Avoid Storing These Everyday Items in Your Garage
Humans tend to accumulate things. Furniture, old appliances, toys, clothes—all of it swells with time, and many things tend to fall into the space between "useless" and "not currently useful." We pack items into spare rooms, into attics, and into garages. But the latter area isn't a catch-all storage unit. Homeowners should be more discerning about what they put in there.
A recent post from State Farm explains why. The biggest concern, according to the insurance company, is the fact that garages are not frequently climate-controlled or sealed, which creates unpredictable temperature fluctuations as well as the potential for pests to disturb your belongings. Cans of latex paint, for example, freeze at the same temperature as water and can be ruined if left in an unheated garage during the winter. In summers, a stuffy, overheated garage can warp wood in furniture. Old upholstered items and clothes are both vulnerable to pests and rodents. (Mouse poop is never a good sweater look.)
You should also think twice about storing food in the garage. Canned goods can rust if exposed to moisture, and temperatures over 85 °F aren't good for canned food safety or quality. The food can actually spoil. (Under 75 °F is ideal.) Some people keep a refrigerator in the space, but this also presents a problem: In an overly cold or warm room, the appliance can fail to operate efficiently.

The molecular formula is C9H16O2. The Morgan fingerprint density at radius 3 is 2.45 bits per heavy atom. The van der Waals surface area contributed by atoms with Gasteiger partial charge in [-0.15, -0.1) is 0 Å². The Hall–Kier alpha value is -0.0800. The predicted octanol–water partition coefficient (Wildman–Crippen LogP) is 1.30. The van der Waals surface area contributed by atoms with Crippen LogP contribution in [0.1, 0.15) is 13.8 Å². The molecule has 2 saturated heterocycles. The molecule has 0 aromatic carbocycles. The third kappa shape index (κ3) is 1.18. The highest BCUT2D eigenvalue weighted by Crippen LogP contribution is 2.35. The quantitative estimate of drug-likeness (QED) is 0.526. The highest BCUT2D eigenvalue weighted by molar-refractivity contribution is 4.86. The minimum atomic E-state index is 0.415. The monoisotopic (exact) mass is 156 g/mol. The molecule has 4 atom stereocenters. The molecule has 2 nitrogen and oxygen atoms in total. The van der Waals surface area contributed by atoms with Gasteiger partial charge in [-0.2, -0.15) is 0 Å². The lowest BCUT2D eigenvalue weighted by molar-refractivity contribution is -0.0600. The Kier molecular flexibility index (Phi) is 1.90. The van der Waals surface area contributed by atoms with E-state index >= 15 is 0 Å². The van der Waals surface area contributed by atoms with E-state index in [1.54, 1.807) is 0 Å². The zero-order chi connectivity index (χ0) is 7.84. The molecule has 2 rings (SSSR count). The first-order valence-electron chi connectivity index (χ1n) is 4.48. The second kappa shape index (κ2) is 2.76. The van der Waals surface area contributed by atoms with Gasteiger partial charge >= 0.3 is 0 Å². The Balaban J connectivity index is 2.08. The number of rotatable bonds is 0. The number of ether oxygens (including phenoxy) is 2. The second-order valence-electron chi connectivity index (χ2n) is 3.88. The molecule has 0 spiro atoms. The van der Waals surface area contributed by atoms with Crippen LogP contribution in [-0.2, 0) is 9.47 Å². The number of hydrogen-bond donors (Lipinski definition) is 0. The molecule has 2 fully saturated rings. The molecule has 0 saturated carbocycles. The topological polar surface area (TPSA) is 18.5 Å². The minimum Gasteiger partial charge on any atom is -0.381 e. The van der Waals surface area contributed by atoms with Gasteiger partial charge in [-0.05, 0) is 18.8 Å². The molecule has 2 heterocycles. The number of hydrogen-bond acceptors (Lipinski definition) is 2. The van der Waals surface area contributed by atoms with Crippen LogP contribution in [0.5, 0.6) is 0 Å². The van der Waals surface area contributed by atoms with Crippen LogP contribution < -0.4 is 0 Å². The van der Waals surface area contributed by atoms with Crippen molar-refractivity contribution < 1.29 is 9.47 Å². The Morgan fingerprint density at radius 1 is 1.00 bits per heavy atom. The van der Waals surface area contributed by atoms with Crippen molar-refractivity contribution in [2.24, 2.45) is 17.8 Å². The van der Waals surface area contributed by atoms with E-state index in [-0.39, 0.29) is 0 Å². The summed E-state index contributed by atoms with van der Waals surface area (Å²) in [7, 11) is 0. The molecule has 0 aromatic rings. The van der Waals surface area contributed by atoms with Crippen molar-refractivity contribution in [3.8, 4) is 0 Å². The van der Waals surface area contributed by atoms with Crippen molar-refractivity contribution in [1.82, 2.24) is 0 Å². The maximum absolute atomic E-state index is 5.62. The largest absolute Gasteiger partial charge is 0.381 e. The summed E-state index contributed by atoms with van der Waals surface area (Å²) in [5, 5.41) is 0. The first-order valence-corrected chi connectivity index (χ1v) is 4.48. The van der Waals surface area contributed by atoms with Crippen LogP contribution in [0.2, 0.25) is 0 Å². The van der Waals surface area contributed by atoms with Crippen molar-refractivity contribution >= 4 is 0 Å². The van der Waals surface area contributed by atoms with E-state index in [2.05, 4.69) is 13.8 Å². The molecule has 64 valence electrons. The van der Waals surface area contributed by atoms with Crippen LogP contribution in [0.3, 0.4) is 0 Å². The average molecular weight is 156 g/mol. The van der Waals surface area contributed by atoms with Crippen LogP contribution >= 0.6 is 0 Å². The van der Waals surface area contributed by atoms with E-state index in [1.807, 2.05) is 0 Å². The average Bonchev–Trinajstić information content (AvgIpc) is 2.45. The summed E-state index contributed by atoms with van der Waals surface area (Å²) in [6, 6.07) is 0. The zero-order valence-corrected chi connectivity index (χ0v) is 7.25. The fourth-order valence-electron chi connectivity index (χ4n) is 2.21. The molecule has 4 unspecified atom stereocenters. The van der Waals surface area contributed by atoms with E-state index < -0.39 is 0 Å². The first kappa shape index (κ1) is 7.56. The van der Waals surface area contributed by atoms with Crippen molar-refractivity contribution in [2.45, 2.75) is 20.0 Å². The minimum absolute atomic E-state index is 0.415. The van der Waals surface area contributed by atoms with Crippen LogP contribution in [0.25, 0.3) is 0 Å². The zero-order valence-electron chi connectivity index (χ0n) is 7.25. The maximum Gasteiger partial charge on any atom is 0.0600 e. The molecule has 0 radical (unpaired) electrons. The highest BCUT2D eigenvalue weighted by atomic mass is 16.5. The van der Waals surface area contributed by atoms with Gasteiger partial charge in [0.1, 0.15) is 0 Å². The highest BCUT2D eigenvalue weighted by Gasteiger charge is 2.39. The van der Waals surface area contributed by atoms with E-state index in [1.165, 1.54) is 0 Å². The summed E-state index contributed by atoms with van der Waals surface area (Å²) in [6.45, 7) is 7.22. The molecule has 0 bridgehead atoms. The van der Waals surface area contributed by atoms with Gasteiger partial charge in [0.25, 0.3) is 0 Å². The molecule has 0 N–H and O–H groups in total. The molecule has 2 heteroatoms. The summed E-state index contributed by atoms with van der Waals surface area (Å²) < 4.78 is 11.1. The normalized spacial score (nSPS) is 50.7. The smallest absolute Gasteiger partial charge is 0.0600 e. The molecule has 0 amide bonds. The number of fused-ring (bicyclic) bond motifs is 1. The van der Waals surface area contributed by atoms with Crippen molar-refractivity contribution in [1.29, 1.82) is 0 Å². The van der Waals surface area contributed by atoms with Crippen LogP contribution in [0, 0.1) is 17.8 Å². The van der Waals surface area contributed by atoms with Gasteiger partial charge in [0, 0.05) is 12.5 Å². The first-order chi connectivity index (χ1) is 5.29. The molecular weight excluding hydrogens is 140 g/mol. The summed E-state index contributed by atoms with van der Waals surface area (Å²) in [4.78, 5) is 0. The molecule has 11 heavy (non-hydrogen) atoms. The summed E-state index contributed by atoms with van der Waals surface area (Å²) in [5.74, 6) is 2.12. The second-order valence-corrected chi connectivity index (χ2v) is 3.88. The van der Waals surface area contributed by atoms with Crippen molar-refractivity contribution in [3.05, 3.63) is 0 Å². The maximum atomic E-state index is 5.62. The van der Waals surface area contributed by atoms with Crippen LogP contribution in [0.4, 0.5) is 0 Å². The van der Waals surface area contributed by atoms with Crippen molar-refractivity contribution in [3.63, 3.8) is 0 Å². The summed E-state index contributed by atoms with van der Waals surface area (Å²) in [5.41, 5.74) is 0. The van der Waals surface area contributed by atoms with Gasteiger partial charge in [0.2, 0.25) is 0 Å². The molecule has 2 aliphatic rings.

One of the most common storage items you'll see in a car park is fuel, but that doesn't mean it's a good idea. Fuel can leak and present a fire hazard, particularly if it's near a heat source like a water heater. If you have to store fuel on your property, an unattached shed is best. If you have to use the garage, opt for a leak-proof container far out of the reach of children.
So what can you safely store in your garage? Aside from gardening and landscaping tools and sports equipment, try to limit personal belongings. If you have to utilize the space, it's a good idea to store items in plastic containers rather than cardboard, which can get wet.
[h/t State Farm]